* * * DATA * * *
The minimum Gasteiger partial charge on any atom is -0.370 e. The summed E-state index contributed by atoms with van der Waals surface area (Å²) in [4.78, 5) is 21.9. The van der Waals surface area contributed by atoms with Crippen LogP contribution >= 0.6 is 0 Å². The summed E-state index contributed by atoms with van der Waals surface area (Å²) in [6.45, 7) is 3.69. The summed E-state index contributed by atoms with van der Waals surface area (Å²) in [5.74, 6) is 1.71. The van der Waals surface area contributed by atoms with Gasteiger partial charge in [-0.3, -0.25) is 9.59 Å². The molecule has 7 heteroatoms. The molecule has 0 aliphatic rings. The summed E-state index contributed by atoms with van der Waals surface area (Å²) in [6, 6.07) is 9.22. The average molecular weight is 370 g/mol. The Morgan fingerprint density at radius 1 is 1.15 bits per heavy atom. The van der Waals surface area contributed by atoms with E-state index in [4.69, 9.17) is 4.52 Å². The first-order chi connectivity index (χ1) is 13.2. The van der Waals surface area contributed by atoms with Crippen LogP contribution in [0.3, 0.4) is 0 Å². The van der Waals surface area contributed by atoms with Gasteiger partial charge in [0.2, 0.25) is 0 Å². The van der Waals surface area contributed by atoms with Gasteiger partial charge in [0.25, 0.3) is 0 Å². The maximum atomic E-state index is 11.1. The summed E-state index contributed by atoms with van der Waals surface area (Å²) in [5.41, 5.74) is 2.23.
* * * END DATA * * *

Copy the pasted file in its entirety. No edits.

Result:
The minimum Gasteiger partial charge on any atom is -0.370 e. The summed E-state index contributed by atoms with van der Waals surface area (Å²) in [4.78, 5) is 21.9. The van der Waals surface area contributed by atoms with Crippen LogP contribution >= 0.6 is 0 Å². The summed E-state index contributed by atoms with van der Waals surface area (Å²) in [6.45, 7) is 3.69. The summed E-state index contributed by atoms with van der Waals surface area (Å²) in [5.74, 6) is 1.71. The van der Waals surface area contributed by atoms with Gasteiger partial charge in [-0.3, -0.25) is 9.59 Å². The molecule has 7 heteroatoms. The molecule has 0 aliphatic rings. The summed E-state index contributed by atoms with van der Waals surface area (Å²) in [6, 6.07) is 9.22. The average molecular weight is 370 g/mol. The Morgan fingerprint density at radius 1 is 1.15 bits per heavy atom. The van der Waals surface area contributed by atoms with E-state index in [4.69, 9.17) is 4.52 Å². The first-order chi connectivity index (χ1) is 13.2. The van der Waals surface area contributed by atoms with Crippen LogP contribution in [0.3, 0.4) is 0 Å². The van der Waals surface area contributed by atoms with Gasteiger partial charge in [0.2, 0.25) is 0 Å². The van der Waals surface area contributed by atoms with Gasteiger partial charge in [0.25, 0.3) is 0 Å². The maximum atomic E-state index is 11.1. The summed E-state index contributed by atoms with van der Waals surface area (Å²) in [5.41, 5.74) is 2.23.